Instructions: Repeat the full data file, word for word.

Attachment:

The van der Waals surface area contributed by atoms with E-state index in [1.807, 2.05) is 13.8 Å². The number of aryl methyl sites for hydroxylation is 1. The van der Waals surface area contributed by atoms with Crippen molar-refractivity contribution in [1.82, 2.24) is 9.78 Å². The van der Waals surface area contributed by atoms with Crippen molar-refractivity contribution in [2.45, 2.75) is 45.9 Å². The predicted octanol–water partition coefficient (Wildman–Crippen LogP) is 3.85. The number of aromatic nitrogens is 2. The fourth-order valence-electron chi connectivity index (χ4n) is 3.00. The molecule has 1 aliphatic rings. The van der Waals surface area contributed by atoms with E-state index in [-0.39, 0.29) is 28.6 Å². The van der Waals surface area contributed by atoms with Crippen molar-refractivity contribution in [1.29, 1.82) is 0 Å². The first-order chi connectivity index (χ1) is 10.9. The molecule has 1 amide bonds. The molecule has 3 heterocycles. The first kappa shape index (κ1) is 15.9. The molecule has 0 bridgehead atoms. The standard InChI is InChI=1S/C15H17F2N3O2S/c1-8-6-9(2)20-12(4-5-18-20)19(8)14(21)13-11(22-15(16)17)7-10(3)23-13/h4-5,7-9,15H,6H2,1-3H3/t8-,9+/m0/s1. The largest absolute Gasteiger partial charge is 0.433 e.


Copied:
The van der Waals surface area contributed by atoms with E-state index in [1.807, 2.05) is 13.8 Å². The number of aryl methyl sites for hydroxylation is 1. The van der Waals surface area contributed by atoms with Crippen molar-refractivity contribution in [1.82, 2.24) is 9.78 Å². The van der Waals surface area contributed by atoms with Crippen molar-refractivity contribution in [2.45, 2.75) is 45.9 Å². The predicted octanol–water partition coefficient (Wildman–Crippen LogP) is 3.85. The number of aromatic nitrogens is 2. The fourth-order valence-electron chi connectivity index (χ4n) is 3.00. The molecule has 1 aliphatic rings. The van der Waals surface area contributed by atoms with E-state index in [-0.39, 0.29) is 28.6 Å². The van der Waals surface area contributed by atoms with Crippen molar-refractivity contribution in [1.29, 1.82) is 0 Å². The first-order chi connectivity index (χ1) is 10.9. The molecule has 1 amide bonds. The molecule has 3 heterocycles. The first kappa shape index (κ1) is 15.9. The molecule has 0 bridgehead atoms. The standard InChI is InChI=1S/C15H17F2N3O2S/c1-8-6-9(2)20-12(4-5-18-20)19(8)14(21)13-11(22-15(16)17)7-10(3)23-13/h4-5,7-9,15H,6H2,1-3H3/t8-,9+/m0/s1. The largest absolute Gasteiger partial charge is 0.433 e.